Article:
If you’ve been keeping up with my blog posts (thank you!), you might remember that we dove into the topic of home inspections a couple posts back and focused on what buyers should be aware of and how they should negotiate their side of the deal. I hope you found a lot of good information whether you’re on the buying or selling side, because the truth is, you really will benefit most if you understand both sides of this process. I mentioned in that post that I would follow up with an article specifically geared toward sellers and their responsibilities during the inspection process.
So today, we’re going to flip over to the seller’s side of the home inspection process. At this point in the transaction, the sellers are just waiting. They have done all necessary work to get the property ready to sell and have been flexible for showings and open houses. Now, they are ready for the deal to be finalized and move on to their new adventures in their future home or new investment opportunity.
As sellers, what should you expect when the inspection report comes back? Let’s start from the beginning. As we discussed previously, the buyers will coordinate and schedule the inspection and let you know when that will be. The inspector will come to your home at the designated time and will be there for several hours—often up to 4 hours if you have a larger home. The inspector will be going over nearly every inch of your house, both the interior and exterior, making sure things are in working order, up to code, and determining whether there are issues that need to be addressed. As the seller, you do not need to be home when the inspector is there.
When the report is ready, it will be sent to the buyer’s agent and they will have their discussion about what is in the report and then they will send their response to your listing agent to present to you. The great majority of the time, the buyers will ask for all safety and defect items to be fixed, which is fair, and you do have to repair those by law. However, if they ask for other items to be fixed, you have the opportunity to negotiate those out of the contract. If the safety and defect items are small and will not cost too much to repair, it’s nice to fix everything to keep the relationship with the buyers positive. If something like a roof or plumbing issue was discovered, and you are suddenly asked to pay thousands of dollars to fix it, then don’t feel guilty about saying no to those noncritical items. Another option you have is to offer an allowance to get these items fixed so you don’t have to worry about managing the repair process. In this way you are showing you still want to keep moving forward.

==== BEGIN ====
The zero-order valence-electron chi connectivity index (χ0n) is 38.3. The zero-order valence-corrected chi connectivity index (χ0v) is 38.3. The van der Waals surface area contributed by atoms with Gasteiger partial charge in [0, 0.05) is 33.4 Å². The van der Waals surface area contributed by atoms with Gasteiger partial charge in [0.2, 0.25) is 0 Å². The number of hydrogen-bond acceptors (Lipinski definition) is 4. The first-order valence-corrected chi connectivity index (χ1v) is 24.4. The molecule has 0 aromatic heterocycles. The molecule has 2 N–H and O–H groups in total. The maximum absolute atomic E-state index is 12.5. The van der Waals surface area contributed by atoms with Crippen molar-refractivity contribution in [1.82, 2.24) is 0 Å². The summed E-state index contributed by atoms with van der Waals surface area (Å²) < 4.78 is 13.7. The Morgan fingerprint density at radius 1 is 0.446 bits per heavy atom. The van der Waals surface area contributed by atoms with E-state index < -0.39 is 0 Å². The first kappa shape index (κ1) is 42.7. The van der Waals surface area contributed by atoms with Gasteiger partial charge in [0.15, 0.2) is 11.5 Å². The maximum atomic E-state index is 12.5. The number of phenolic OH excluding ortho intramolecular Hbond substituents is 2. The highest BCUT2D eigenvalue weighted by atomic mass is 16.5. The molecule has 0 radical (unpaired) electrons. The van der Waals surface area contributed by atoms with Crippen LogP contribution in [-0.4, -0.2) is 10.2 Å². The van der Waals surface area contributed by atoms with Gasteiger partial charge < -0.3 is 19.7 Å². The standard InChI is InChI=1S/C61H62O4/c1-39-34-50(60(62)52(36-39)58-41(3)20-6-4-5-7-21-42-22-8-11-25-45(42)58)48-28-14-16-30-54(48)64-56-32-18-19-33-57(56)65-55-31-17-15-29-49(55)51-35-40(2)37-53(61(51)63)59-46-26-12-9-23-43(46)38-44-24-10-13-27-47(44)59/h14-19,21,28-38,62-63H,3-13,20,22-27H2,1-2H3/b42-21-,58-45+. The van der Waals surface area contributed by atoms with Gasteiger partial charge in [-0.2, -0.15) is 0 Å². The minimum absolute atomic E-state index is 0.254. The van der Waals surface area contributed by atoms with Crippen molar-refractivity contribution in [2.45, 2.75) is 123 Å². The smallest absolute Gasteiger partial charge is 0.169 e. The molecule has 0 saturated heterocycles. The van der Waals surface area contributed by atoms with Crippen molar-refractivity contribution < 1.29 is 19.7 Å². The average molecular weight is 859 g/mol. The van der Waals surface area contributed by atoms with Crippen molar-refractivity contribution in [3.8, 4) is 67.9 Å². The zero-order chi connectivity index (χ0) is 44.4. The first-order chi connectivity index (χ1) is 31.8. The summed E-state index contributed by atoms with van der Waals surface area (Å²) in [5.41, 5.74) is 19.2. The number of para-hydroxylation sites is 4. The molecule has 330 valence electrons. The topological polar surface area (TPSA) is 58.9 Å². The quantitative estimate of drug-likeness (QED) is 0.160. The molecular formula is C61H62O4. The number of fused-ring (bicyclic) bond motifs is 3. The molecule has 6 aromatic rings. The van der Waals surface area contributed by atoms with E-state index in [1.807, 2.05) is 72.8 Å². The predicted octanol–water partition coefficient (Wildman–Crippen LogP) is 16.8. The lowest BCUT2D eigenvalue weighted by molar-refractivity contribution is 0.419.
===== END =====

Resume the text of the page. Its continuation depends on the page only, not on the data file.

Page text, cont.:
These points are moot of course if you’re selling the property “as is” to an investor or tremendously brave homeowner. If that is the case, the home inspection is only being done for informational purposes for the buyer and you as the seller have no responsibility to make recommended repairs. For the majority of real estate transactions however, sellers typically make some repairs after the inspection report comes back.
With this is mind, let’s continue with our discussion of the process.
When you determine what you’re going to fix, you send your response in writing back to the buyers and hope they accept it. After both sides have accepted the inspection terms, it is your responsibility as the seller to get all repairs made in the time allotted. Most buyers will want everything completed with invoices prior to closing. The buyers and their agent will do a final walk through a day or two before closing and make sure everything is in order. Many agents take a copy of the inspection report to that final walk through and look over repairs to ensure everything has been fixed properly. If it hasn’t, expect the closing to be delayed, and no one wants that to happen.
As a realtor myself, I’d also like to offer a few tips to sellers to ease your minds during the home inspection step:
- Get your home inspected before you list it. This will make you aware of problems and, if you want, you can get them fixed before your home ever goes on the market. A pre-inspected home could even attract more buyers because they know some issues have already been addressed.
- Fix everything you see. Even without an inspection, you know of some things “wrong” in your home. Make an effort to fix things like loose trim, a leaky faucet, burnt out light bulbs, chipped paint, or missing shingles. You really want your home to be in top shape before a buyer ever walks through the door, because there will likely be items on the inspection of which you are unaware.
- Relax. Don’t be surprised when your agent presents you will a 30 page inspection report. As we discussed, the inspector goes through the whole house in great detail, and he or she will make a note of everything he or she sees. Remember, not everything has to be fixed!
- Be flexible. Try to work with the buyers with what they’re requesting. If they want a few things fixed that you think are silly, try to see it from their point of view. They are making a huge investment by buying your home, and they want to make sure it’s in good shape now and in the future. You would do the same as the buyer.
If you’d like some more advice, directly from a home inspector, check out this article! It has some great tips for you to get your home in the best condition possible. In addition, don’t forget that GREEN has a video course on the topic: https://www.learnfromgreen.com/course/home-inspection-pro/